The US-Taiwan Business Council congratulates the governments of the United States and Taiwan on their recent signing of a US$3.8 billion Letter of Offer & Acceptance (LOA) to upgrade Taiwan’s 145 F-16 A/B fighters. This deal will provide Taiwan’s existing fleet of F-16 A/Bs with important enhancements by means of a contract spanning nearly a decade of work (2012-2021). The agreement provides for Taiwan adding advanced Active Electronically Scanned Array (AESA) radar to its fighters, as well as for making structural upgrades, improving avionics, and expanding electronic warfare suites.
The future boost in Taiwan’s airpower capabilities represented by this LOA was a long time in coming. It would not have happened without the leadership of Senator John Cornyn. As a result of the Senator’s perseverance, the Obama Administration notified to Congress a US$5.3 billion F-16 A/B upgrade program in September 2011. In the absence of Senator Cornyn’s personal attention to this important Asia Pacific security matter, it is likely that the upgrade program LOA would not have been consummated last Friday, July 13, 2012.
Despite this positive development, however, Taiwan’s very real and urgent requirement for additional fighters remains unaddressed.
Taiwan & the U.S. Re-Balance Towards Asia
The Obama Administration is currently paying increased attention to the Asia Pacific region, and has undertaken a significant effort to highlight its “Pivot to Asia” and its re-balancing of priorities. This is welcome news.
In the context of this re-balancing effort, moving ahead with the F-16 A/B upgrade program is an important initial step in Taiwan’s effort to play its role in the region. However, Taiwan’s requirement to also purchase new fighters is just as serious and urgent as the U.S.-supported modernization programs for Australia, Singapore, South Korea, and Japan.
It is important to clearly understand the grave issues faced by Taiwan’s air forces after 2016. In the latter part of that year, the Taiwan Air Force will start to withdraw up to a squadron (24) at a time of F-16 A/Bs to undergo upgrades and modernization. With 16 fighters permanently allocated for training at Luke Air Force Base, and with an operational rate of 70%, Taiwan will then have as few as 73 F-16 A/Bs operational at any one time – half of its existing fleet. In addition, these remaining fighters will not yet have been modernized, and will be required to fly more missions to attempt to maintain control over Taiwan’s myriad defense and security scenarios. This is simply not enough to handle all of Taiwan’s many needs, whether at war or while at peace.
What is the Plan to Fill Taiwan’s 2016-2021 Fighter Gap?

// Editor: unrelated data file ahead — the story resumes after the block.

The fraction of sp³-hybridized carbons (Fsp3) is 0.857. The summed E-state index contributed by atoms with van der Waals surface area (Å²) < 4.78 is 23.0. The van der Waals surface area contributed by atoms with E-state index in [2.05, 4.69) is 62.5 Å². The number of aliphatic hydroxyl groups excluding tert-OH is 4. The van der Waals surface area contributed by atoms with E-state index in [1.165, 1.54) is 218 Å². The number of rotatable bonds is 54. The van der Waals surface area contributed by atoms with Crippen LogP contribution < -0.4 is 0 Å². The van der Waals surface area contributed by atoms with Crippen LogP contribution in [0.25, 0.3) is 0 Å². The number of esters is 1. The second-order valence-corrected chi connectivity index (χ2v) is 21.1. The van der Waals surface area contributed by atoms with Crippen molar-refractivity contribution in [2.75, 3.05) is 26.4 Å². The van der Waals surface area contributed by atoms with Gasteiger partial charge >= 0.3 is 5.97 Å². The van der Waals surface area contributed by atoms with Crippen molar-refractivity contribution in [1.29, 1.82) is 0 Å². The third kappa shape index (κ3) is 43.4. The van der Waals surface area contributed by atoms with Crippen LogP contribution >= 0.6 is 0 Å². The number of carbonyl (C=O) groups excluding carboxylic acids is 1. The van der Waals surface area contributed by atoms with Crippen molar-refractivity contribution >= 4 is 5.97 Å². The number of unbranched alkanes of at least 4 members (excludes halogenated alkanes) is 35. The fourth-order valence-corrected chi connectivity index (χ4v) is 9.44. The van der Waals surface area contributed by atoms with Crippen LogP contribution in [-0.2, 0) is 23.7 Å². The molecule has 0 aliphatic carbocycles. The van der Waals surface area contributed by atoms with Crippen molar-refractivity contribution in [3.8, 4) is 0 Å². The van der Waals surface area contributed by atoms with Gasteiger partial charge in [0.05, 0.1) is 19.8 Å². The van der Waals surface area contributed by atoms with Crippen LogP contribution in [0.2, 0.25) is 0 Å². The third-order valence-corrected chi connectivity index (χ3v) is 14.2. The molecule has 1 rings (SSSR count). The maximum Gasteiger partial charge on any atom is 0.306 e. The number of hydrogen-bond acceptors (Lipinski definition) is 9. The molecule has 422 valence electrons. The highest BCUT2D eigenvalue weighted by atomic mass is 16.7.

In an April 27, 2012 letter to Senator Cornyn, the White House stated that it is “mindful of and share your concerns about Taiwan’s growing shortfall in fighter aircraft.” The letter also noted that the Obama Administration is deciding “on a near term course of action on how to address Taiwan’s fighter gap, including through the sale to Taiwan of an undetermined number of new US-made fighter aircraft.”
This important language should be at the center of the next stage of Taiwan’s air force modernization. Neither the U.S. nor Taiwan has the luxury to take several years to determine what to do next. The two governments need to settle on a plan in the coming months, a plan that can be implemented so that while Taiwan’s F-16 A/Bs are being withdrawn from the front line in 2016 and beyond, new fighters are available to fill the gap. This plan could be as simple as a phased approval approach. Phase I could be for a small number of new F-16s (24) to compensate for those existing aircraft out of service during the upgrade program. These new aircraft could be delivered in parallel with the upgrade/modification schedule.
There are some who argue that the F-35B – the short take-off and vertical landing (STOVL) variant of the new U.S. fighter – should be the focus of Taiwan efforts to modernize its fighter fleet. In 2011, press reports indicated that a U.S. Department of Defense report to Congress highlighted a STOVL aircraft as the best solution for Taiwan.
Certainly a STOVL variant would meet many of Taiwan’s needs, and if it was available that could be an attractive option. However, the F-35B will certainly not be made available to Taiwan in the next decade. It therefore fails to meet Taiwan’s fighter gap needs between 2016 and 2021. In addition, the F-35B is significantly more expensive than the F-16 C/D – it represents a new airframe and therefore a new supply chain to keep it operational through training, upgrading, and maintenance. The F-35B would therefore create even greater budgetary pressures for Taiwan’s already under-funded defense establishment.
The US-Taiwan Business Council welcomes the signing of the F-16 A/B upgrade and modernization contract this past Friday. Nevertheless, this action does not offer a complete solution. Indeed, removing F-16 A/Bs from the front line to be upgraded actually makes Taiwan’s 2016-2021 fighter gap that much wider. Taiwan will not have enough fighters to patrol its skies.
The Council urges the U.S. & Taiwan governments to put a plan in place as soon as possible to address this destabilizing shortfall.